Brain-derived neurotrophic factor-enriched collagen tubule as a substitute for autologous nerve grafts

D. J. Terris, K. M. Toft, M. Moir, J. Lum, M. Wang

Research output: Contribution to journalArticlepeer-review

37 Scopus citations


Background: Autologous nerve interposition grafts are frequently harvested by head and neck surgeons. The sacrifice of these donor nerves guarantees some degree of morbidity, including sensory loss, additional incision sites with associated potential complications, and prolonged operative time. An alternative to autologous nerve grafting is, therefore, desirable. Objective: To determine if a collagen tubule (CT) filled with either a plain collagen gel or a brain-derived neurotrophic factor (BDNF)-enriched collagen gel could be used to achieve functional and histologic outcomes equivalent to an autologous nerve graft in bridging a 15-mm nerve gap in the rabbit facial nerve. Design: A prospective, randomized, blinded animal study with a control group. Methods: Thirty rabbit facial nerves were resected (15-mm segments) to create nerve gaps. The gaps were bridged using 1 of 3 methods, assigned randomly: a reversed facial nerve (control), a collagen gel-filled CT, or a BDNF-enriched collagen gel-filled CT. The animals were evaluated after 6 weeks in a blinded fashion for functional nerve recovery, axon count, and axonal diameter. Results: There were no significant differences between the autologous nerve graft group, the collagen gel-filled CT group, or the BDNF-enriched collagen gel-filled CT group (n = 10 for each group) for functional nerve recovery (P = .94). The mean axon count and the mean axonal diameter were highest in the BDNF-enriched collagen gel-filled CT group, but these differences failed to reach statistical significance (P = .18 and .96, respectively). Conclusions: Collagen tubules filled with BDNF-enriched collagen gel appear to be at least as good as autologous nerve grafts for bridging short facial nerve gaps. Larger experimental studies are warranted to determine if clinical trials are justified.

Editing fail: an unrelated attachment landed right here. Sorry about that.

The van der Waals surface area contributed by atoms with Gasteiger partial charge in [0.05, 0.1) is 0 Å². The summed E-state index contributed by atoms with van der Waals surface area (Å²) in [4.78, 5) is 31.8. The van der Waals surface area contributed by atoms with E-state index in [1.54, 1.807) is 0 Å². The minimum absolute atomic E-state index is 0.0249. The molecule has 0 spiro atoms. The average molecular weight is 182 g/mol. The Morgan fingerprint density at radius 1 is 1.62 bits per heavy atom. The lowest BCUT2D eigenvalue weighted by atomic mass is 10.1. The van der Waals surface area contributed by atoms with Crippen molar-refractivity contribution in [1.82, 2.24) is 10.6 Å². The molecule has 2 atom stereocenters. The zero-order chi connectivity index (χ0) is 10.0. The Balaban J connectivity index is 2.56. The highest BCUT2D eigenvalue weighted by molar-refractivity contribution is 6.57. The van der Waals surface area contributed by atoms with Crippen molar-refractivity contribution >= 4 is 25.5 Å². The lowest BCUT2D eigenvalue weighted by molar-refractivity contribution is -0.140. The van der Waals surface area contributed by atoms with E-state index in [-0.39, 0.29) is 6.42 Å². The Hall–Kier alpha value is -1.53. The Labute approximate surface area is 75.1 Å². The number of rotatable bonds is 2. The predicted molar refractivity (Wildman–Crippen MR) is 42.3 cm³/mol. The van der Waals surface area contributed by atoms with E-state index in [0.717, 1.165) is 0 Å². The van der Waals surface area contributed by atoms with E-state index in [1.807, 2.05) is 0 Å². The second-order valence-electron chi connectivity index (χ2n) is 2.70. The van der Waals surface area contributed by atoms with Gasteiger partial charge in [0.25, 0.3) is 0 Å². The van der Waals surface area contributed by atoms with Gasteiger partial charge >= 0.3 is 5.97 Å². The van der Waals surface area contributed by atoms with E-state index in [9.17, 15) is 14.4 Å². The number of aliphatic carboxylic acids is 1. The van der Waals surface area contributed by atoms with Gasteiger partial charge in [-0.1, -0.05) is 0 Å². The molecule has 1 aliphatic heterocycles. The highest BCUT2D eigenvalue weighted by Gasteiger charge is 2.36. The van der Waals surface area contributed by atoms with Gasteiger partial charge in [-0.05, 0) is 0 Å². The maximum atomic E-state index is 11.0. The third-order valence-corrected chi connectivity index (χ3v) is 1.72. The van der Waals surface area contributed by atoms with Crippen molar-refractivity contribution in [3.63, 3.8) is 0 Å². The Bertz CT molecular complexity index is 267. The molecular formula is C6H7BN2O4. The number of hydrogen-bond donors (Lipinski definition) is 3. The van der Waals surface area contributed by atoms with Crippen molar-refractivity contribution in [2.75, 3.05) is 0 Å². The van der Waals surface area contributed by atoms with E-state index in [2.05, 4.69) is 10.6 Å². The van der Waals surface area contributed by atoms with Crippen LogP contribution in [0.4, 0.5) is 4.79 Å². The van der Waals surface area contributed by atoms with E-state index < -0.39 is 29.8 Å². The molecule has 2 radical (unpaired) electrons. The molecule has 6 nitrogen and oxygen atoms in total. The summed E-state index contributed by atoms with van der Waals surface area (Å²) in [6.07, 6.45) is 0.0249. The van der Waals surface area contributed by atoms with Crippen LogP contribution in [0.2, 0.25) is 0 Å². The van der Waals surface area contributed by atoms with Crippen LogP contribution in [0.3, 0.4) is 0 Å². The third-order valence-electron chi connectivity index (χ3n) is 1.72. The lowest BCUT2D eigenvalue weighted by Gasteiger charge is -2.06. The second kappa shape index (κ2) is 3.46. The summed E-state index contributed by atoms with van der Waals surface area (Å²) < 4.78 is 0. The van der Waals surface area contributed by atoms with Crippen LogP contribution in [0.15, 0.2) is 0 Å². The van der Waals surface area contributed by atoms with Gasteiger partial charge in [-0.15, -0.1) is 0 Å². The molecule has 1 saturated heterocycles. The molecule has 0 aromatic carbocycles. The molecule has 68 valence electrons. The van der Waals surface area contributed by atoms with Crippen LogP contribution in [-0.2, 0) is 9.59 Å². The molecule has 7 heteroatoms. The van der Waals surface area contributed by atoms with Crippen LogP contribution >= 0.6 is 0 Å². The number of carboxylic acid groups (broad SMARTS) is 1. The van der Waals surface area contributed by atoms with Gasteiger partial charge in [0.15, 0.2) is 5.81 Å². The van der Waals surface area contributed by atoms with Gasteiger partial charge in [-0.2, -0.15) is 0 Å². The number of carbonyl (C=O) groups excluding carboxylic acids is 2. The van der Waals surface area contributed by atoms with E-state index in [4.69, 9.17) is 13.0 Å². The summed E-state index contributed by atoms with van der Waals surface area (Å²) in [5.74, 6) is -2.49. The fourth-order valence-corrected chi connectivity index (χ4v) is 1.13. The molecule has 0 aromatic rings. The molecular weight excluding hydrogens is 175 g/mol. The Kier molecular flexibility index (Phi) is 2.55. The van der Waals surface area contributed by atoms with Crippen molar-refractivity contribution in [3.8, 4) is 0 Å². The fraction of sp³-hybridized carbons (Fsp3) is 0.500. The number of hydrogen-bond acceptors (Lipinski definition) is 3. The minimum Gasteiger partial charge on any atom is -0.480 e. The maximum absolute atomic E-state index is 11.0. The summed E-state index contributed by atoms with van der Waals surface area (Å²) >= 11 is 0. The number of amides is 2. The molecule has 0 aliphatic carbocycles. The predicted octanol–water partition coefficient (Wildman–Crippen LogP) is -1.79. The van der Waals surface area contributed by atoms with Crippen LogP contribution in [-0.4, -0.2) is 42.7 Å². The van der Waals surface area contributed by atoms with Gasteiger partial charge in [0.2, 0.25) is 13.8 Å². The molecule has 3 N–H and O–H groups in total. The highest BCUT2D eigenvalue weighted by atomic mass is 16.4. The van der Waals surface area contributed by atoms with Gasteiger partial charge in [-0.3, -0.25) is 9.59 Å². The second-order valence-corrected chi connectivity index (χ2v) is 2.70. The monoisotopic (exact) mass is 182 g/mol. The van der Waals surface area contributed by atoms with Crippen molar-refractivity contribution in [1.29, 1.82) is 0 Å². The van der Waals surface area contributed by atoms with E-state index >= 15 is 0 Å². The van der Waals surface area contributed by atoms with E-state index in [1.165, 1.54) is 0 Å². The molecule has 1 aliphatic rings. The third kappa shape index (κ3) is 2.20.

Original languageEnglish (US)
Pages (from-to)294-298
Number of pages5
JournalArchives of Otolaryngology - Head and Neck Surgery
Issue number3
StatePublished - 2001
Externally publishedYes

ASJC Scopus subject areas

  • Surgery
  • Otorhinolaryngology


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